CleanMed Conference

In May, I attended the CleanMed conference in Nashville where professionals from across the industry including clinicians, architects, hospital administrators, policy consultants, sustainability officers, hospital vendors and a very nice veterinary specialist discussed sustainability in their healthcare institutions. For three days, we listened to stories of lessons learned, best practices and innovative case studies on workplace greening, and the communities they served. For some attendees, the passion and drive to be an advocate for the environment was a life-long pursuit, but others adopted sustainable practices because they became concerned about what kind of world they were leaving their kids or felt an obligation to improve the waste practices of their hospitals and facilities. The conference provided an intersection of different healthcare sectors trying to accomplish the same goal: learn ways their facilities can become more sustainable.

Hospitals are on the front lines of the effects of climate change. A vivid example is the healthcare providers in California who fought wildfires on their doorstep while caring for and transporting patients to safety. The conference provided an intersection of different healthcare sectors trying to accomplish the same goal. To improve health outcomes for their patients, their employees and communities, healthcare providers and hospitals must make strides in sustainability without impacting their bottom lines.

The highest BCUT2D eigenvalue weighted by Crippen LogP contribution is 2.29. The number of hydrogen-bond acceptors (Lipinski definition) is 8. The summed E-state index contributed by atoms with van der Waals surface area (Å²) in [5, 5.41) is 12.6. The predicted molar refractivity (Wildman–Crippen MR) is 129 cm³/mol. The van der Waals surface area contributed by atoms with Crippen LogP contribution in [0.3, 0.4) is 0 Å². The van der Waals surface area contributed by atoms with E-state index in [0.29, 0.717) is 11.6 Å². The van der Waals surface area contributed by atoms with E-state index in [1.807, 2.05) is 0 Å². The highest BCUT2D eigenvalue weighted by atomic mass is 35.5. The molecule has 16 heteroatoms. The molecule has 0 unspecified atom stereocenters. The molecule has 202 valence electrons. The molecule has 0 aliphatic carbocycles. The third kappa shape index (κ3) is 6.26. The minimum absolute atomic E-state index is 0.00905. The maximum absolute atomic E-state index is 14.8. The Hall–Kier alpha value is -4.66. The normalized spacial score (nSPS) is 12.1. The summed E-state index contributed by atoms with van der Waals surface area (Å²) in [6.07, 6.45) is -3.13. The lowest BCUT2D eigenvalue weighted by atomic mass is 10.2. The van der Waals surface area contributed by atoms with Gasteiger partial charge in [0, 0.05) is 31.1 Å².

Health IT has a role in addressing climate change:

  • Green IT practices: Reducing energy waste, offsetting the remaining carbon footprint of your web use and Internet presence, and switching to solar-powered hosting are ways to incorporate sustainability into your infrastructure.
  • Telemedicine: Using IT to allow patients to reduce travel and time to get care makes healthcare more accessible and opens new possibilities of data sharing with patients and multiple healthcare providers.
  • Resilience strategies: Anticipating climate change effects, such as power outages, floods and fires, and loss of Internet and database services that could affect services at healthcare facilities, is a vital step in mitigating operational harm.
  • Choice Architecture: Encouraging end users to choose the sustainable options baked into design is a way to prioritize greener practices.

From CleanMed, I learned that people, businesses, and organizations can save money and decrease the threats from climate change in their communities by going green. Lantana is dedicated to making health IT solutions interoperable, meaningful, and responsive to saving money and creating environmentally sustainable solutions. If you’re interested in the impact health IT can have on climate change, get in touch with us.